As regular CFZ-watchers will know, for some time Corinna has been doing a column for Animals & Men and a regular segment on On The Track... particularly about out-of-place birds and rare vagrants. There seem to be more and more bird stories from all over the world hitting the news these days so, to make room for them all - and to give them all equal and worthy coverage - she has set up this new blog to cover all things feathery and Fortean.

Monday, 30 November 2015

White mockingbird frequenting Little Rock yard isn’t albino, but it’s striking nonetheless

Posted: November 9, 2015 at 5:45 a.m.

Credit: Courtesy of Kathy Aday
When it first showed up in her yard in Little Rock, Kathy Aday's neighbors didn't know what to make of the ghostly white bird.

Was it an exotic winged species from another country or an escapee from the zoo?

It was shaped like a very common bird in Arkansas, in fact, the most common backyard variety, a Northern mockingbird. The mockingbird is so common in the region it is the state bird for Arkansas and three adjacent states.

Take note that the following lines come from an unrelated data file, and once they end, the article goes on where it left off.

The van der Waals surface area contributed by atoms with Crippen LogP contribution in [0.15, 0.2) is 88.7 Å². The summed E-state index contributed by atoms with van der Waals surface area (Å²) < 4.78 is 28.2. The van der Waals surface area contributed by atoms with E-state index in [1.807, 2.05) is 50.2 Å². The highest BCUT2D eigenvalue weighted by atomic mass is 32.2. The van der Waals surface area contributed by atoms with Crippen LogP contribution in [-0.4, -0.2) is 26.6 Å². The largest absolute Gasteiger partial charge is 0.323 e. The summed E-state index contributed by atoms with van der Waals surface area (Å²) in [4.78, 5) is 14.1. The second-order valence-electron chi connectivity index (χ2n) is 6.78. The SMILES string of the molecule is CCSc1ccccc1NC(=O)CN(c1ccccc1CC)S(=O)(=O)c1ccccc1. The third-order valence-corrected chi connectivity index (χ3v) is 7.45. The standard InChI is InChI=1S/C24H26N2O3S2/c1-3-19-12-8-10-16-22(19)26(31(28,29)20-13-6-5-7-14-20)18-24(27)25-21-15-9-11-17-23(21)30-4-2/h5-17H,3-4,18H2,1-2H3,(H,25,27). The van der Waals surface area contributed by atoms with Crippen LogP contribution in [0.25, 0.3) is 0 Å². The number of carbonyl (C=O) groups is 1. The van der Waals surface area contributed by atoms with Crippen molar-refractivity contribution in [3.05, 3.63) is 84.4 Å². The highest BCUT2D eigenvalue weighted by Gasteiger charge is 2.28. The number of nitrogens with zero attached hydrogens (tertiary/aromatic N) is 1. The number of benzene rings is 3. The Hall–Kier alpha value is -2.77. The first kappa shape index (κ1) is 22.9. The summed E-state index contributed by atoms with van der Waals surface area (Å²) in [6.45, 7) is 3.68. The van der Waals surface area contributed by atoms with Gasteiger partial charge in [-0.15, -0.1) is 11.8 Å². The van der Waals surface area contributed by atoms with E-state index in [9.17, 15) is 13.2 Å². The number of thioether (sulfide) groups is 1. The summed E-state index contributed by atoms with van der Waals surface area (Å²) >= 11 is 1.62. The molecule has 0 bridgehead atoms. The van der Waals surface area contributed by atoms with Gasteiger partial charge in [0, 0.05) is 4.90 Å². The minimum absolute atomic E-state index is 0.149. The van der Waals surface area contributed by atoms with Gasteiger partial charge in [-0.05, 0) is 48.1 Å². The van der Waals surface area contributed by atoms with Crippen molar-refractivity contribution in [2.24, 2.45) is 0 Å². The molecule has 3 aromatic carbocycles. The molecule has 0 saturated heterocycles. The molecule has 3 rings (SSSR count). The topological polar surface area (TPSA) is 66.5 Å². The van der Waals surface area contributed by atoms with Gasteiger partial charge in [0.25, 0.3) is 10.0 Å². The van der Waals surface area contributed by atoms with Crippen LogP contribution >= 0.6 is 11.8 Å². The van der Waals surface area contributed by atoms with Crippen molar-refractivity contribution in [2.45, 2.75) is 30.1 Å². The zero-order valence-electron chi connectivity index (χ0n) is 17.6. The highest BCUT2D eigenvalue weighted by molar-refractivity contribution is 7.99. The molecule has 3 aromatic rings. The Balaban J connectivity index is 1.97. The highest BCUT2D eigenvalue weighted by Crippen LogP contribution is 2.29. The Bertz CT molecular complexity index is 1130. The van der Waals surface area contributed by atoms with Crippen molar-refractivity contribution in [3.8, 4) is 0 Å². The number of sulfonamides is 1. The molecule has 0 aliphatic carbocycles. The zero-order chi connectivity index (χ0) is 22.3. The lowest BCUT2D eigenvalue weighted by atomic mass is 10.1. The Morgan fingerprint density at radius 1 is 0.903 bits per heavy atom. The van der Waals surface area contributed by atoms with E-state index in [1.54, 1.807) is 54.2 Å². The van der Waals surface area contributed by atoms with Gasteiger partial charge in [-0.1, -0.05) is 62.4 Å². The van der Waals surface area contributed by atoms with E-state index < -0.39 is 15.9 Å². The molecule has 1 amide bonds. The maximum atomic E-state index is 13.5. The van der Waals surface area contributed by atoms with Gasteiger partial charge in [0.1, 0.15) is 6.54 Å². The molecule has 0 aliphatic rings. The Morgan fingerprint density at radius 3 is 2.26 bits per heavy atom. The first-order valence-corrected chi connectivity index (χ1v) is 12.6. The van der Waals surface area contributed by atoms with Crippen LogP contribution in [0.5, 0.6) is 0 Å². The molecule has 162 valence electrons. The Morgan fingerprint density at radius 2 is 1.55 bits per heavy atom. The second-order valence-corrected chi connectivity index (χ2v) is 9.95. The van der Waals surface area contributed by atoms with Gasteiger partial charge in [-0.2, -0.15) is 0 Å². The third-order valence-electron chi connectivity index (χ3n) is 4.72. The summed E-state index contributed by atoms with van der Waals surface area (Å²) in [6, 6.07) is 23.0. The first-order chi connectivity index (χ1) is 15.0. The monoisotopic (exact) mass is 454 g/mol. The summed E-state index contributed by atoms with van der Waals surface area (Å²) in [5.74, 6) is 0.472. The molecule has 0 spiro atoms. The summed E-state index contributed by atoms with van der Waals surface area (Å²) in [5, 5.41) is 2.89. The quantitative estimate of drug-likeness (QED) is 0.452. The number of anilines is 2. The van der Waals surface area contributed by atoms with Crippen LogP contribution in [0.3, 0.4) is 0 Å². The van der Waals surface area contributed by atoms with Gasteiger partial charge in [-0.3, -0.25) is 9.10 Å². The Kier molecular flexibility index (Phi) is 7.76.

Besides the right silhouette, the bird that was flitting about in Aday's area, Rivercrest Drive in Walton Heights, had the edgy behavior and the chirps and slender body, but its color was all wrong. Mockingbirds are typically gray with light underparts.

This one had pearly white feathers with dark legs, bill and eyes.

Aday was out of town when a neighbor sent her the photograph. The photo was shared on social media by her neighborhood association, and eventually found its way to Dan Scheiman, bird conservation director for Audubon Arkansas. Scheiman identified it as a Northern mockingbird.

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